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‘Downton Abbey’: When Bad Things Happen to Nice Characters Who Reject Their Upbringing

'Downton Abbey': When Bad Things Happen to Nice Characters Who Reject Their Upbringing

The article below contains spoilers for episode five of the third season of “Downton Abbey.”

Even if you remained faithful to the U.S. broadcast dates for the current season of “Downton Abbey” and refrained from torrenting the episodes after they aired months ago in the U.K., chances are that dark rumblings reached you via Twitter or Facebook. Rumblings that all was not destined to be crumpets and Edwardian frocks on this season of Julian Fellowes’ hit period drama — that there would be consequences grimmer and more forbidding than being pushed to marry the conveniently handsome and noble distant relative set to inherit your family’s estate.

But no amount of carefully skirted cross-continent spoilers could leave one fully prepared for the deeply troubling death of Lady Sybil (Jessica Brown Findlay) in childbirth in last night’s episode. This was a traumatic development for so many reasons — first and foremost that Sybil, only 24 and recently married to Irish former chaffeur Tom Branson (Allen Leech), was the most hope-filled, forward-looking member of the Crawley family. The youngest daughter of Lord (Hugh Bonneville) and Lady Grantham (Elizabeth McGovern), she constantly pushed against the constraints of her birth, both in pursuing political causes and in her work as a nurse during the war, with her class-leaping relationship with Tom being the ultimate rebellion, and yet one that was entirely guided by an emotional connection. Sybil was also the kindest of the Crawley girls — as Mary (Michelle Dockery) observed to Edith (Laura Carmichael) as the sisters bid a teary farewell to their sibling, “she was the only person living who always thought that you and I were such nice people.”

Sybil represented a world in which the circumstances of one’s birth didn’t necessarily dictate the life one would live — an idea that runs counter to everything Downton represents, with its traditions and responsibilities of nobility and privilege. And she didn’t simply die, in the mechanics of the show, because she turned away from what the estate represented, she died a martyr to this break from the old ways after returning to her home following her husband’s flight from Ireland.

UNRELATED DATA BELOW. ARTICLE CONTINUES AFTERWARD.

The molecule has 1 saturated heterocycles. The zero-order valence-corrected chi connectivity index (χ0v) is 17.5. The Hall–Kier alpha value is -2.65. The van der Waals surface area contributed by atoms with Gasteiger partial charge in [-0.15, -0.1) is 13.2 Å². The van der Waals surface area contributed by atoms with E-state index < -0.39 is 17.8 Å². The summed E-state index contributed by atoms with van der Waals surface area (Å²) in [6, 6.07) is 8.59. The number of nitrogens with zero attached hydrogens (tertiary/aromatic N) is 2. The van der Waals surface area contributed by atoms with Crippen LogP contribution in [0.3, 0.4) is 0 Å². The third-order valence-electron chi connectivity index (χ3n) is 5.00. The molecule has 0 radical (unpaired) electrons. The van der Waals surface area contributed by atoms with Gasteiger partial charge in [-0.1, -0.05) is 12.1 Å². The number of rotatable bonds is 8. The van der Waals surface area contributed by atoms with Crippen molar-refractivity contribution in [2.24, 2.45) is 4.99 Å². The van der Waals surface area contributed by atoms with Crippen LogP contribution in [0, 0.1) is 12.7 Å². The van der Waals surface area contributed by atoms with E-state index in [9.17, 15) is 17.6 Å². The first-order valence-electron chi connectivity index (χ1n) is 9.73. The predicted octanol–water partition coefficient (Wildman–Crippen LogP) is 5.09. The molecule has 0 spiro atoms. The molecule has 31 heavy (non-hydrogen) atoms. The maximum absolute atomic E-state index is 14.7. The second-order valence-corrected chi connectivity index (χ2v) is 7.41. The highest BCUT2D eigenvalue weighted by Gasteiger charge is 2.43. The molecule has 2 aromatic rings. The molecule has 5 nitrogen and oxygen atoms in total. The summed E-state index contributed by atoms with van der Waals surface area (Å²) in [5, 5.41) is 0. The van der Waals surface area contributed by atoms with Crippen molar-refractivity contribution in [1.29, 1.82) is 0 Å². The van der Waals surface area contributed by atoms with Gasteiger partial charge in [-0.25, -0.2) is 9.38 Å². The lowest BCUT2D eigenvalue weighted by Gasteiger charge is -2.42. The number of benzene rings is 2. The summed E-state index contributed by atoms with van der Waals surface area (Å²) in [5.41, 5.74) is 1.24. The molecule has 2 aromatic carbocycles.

It wasn’t enough that Sybil clashed with her father over her choice of beau and chose love over her inheritance — in the end, in the midst of a troubled labor, control was taken away from her and placed between two dueling doctors who disagreed over her condition, and who were symbolic of trust in class versus more difficult realities. Family physician Dr. Clarkson (David Robb) thought there was something wrong with Sybil, spotting signs of eclampsia in her muddled condition and urging she be brought to the hospital for immediate surgery, while Lord Grantham’s hire Sir Philip Tapsell (Tim Pigott-Smith) insisted everything was fine and that his colleague was “upsetting these people for no reason at all.”

It’s that talk of not wanting to trouble people needlessly, of Lord Grantham being reluctant to hurt the upper class doctor’s feelings, that makes the death of Sybil particularly hard to take. From a remove, neither option being offered was good — the Caesarean section being proposed would also be dangerous and painful for the woman, and there were reasons to doubt Clarkson’s diagnosis after certain medical mishaps in season two. But in the details, the decision came down to Lord Grantham’s desire to trust a doctor who came from and of a background he understood, one of lord and ladies and ensuring “a secure dynasty.” It also spoke to the man’s well demonstrated ingrained need to pretend everything is going right even as signs indicate otherwise, a combination of stiff upper lippiness and obliviousness that landed the estate in financial trouble, and that lead him turn to Tapsell rather than Clarkson because of the false certainty the former offered.

Coming as it did after the birth, after things looked safe and every felt embarrassed for getting to worked up, Sybil’s passing was notably awful in the helplessness it engendered, as she experienced a seizure that killed her, the doctors finally in agreement that there was nothing to be done to help her other than to try to weather the convulsions while her loved ones begged her to hold on.

After a lifetime of going against the path laid out for her, Sybil died due to one she had to say over, the terrible decision left to the men in her life, with the one who loved her most getting no time to make the call. It has not been a good season for Lord Grantham, between the bankruptcy, the mismanagement of the estate and his response to Edith’s relationship with Sir Anthony (Robert Bathurst), and while this development can’t be blamed on him, it does seem the latest sign that the aristocratic traditions he clings to so fiercely are hurting those around him, even the daughter who tried to leave them behind. Sybil’s dying may not be the show’s means of punishing her for leaving the Downton way of life, but it did seem a way of twisting the knife in the character of her father.

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